# Encoding the dynamicaly-typed lambda calculus in Haskell using recursive types

I'm reading Pierce's Types and Programming Languages book and in the chapter about recursive types he mentions that they can be used to encode the dynamic lambda calculus in a typed language. As an exercise, I'm trying to write that encoding in Haskell but I can't get it to pass the typechecker:

``````{-# LANGUAGE RankNTypes, ScopedTypeVariables #-}

data D = D (forall x . x -> x )

lam :: (D -> D) -> D
--lam f = D f
lam = undefined

ap :: D -> D -> D
ap (D f) x = f x

--Some examples:
myConst :: D
myConst = lam (\x -> lam (\y -> x))

flippedAp :: D
flippedAp = lam (\x -> lam (\f -> ap f x))
``````

Right now, this code gives me the following error message (that I don't really understand):

``````dyn.hs:6:11:
Couldn't match type `x' with `D'
`x' is a rigid type variable bound by
a type expected by the context: x -> x at dyn.hs:6:9
Expected type: x -> x
Actual type: D -> D
In the first argument of `D', namely `f'
In the expression: D f
In an equation for `lam': lam f = D f
``````

Changing the definition of `lam` to undefined (the commented-out line) gets the code to compile so I suspect that whatever I did wrong is either on lam's definition or in the original definition for the D datatype.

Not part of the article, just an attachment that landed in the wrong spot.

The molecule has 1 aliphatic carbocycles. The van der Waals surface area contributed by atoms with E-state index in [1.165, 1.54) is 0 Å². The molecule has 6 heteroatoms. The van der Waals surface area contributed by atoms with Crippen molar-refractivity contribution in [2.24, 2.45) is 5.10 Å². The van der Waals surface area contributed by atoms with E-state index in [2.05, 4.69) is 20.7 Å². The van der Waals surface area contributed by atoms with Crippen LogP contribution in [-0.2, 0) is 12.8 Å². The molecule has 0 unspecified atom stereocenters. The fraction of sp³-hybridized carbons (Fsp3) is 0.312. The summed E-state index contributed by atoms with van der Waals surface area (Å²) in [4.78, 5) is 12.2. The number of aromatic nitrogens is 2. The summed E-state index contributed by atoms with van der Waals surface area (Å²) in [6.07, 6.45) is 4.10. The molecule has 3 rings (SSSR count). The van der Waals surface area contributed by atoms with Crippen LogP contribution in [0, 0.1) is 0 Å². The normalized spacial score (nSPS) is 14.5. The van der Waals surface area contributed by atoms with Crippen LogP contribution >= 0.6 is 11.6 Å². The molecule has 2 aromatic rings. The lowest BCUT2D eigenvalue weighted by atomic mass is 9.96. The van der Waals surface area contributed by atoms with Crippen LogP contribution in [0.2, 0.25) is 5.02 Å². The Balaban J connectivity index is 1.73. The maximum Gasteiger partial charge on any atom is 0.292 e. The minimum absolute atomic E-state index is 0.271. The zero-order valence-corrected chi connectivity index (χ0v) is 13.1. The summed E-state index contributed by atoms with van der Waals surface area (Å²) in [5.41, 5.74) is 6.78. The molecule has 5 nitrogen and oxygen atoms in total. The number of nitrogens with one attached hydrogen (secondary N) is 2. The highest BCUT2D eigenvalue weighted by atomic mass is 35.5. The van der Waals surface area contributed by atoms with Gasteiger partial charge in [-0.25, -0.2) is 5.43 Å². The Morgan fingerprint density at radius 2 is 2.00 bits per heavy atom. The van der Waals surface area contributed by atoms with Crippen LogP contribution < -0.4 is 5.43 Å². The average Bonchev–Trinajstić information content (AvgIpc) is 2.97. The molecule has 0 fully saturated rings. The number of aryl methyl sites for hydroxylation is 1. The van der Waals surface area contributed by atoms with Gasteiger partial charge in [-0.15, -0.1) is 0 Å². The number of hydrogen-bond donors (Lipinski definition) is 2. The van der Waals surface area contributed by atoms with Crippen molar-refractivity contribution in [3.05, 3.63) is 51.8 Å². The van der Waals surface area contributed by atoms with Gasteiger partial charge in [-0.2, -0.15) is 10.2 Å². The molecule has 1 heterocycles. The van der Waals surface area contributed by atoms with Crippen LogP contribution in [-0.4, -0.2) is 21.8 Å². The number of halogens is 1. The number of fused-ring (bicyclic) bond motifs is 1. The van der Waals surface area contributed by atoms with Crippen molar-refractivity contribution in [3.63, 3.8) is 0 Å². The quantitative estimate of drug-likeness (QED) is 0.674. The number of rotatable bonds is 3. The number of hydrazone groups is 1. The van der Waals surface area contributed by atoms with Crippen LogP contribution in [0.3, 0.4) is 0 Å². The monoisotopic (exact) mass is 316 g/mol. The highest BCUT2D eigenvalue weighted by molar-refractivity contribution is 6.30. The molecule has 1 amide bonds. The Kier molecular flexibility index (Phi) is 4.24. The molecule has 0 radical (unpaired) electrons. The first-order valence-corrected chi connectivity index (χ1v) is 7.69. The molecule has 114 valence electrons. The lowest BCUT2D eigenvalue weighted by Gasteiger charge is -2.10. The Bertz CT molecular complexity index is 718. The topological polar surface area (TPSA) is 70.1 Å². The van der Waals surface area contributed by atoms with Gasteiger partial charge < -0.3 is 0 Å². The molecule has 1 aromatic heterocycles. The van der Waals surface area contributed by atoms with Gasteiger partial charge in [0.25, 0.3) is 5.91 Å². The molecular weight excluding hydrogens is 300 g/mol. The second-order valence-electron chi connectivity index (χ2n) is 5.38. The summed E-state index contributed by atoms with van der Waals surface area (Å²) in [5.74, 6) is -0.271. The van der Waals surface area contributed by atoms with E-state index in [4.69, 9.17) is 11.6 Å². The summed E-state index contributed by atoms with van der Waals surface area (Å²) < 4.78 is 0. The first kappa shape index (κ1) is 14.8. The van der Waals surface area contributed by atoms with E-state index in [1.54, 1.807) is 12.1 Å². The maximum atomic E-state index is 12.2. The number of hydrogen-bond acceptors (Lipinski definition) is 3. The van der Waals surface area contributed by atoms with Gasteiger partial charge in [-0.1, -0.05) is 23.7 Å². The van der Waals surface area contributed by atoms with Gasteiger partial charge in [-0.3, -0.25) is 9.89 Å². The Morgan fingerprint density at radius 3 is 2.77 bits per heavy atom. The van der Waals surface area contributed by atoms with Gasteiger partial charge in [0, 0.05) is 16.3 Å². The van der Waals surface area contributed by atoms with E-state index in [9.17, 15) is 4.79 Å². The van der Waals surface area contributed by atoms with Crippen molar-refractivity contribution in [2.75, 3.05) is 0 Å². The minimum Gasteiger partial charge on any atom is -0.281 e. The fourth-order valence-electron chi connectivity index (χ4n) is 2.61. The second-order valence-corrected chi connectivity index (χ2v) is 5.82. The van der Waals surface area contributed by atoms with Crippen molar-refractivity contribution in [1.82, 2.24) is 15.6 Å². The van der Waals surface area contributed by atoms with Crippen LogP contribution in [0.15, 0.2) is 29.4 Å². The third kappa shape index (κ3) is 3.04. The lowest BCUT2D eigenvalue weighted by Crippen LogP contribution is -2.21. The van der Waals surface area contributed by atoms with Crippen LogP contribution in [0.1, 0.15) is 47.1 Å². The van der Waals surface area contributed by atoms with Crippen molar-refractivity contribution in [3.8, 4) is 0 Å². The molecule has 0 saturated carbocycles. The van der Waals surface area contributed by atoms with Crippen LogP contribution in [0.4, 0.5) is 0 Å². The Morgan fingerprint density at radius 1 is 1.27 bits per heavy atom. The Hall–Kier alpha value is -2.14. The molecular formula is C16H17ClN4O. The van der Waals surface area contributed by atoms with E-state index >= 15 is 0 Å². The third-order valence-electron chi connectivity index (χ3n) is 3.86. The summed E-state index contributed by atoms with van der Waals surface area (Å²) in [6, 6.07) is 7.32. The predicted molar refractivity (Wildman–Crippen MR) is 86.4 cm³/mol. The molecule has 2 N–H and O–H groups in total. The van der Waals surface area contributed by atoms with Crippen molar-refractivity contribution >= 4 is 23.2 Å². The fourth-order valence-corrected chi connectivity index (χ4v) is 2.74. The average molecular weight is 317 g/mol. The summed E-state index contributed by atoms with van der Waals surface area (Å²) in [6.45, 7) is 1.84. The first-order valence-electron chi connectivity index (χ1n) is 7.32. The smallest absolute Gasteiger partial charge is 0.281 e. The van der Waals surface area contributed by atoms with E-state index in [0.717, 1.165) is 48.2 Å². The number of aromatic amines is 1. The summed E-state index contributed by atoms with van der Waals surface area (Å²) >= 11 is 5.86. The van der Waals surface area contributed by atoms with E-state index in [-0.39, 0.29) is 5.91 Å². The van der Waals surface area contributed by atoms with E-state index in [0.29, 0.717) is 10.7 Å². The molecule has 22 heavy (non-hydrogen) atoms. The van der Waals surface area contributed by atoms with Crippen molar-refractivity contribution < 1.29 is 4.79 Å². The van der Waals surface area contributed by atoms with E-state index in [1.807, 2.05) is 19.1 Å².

-

The reason this doesn't work is because `f :: D -> D`. `D` wants a function which can take in any type `x` and return `x`. This is equivalent to

``````d :: forall a. a -> a
``````

As you can see, the only sane implementation for this is `id`. Try

`````` data D = D (D -> D)
...
unit = D id
``````

Perhaps for better printing:

`````` data D = DFunc (D -> D) | DNumber Int
``````
-
Damn its so obvious now. In Haskell the recursive type quantifier is implicit so I didn't need to try to write it down like I did. –  missingno Sep 21 at 3:49
`data D = D (D -> D)` has plenty of non-bottom inhabitants... –  Daniel Wagner Sep 21 at 18:43
@DanielWagner Gah, you're right, updated.. –  jozefg Sep 21 at 21:18
The issue is that your `f` has type `D -> D` (according to your type signature for `lam`), but the `D` constructor expects an argument of type `forall x . x -> x`. Those are not the same type, so the compiler complains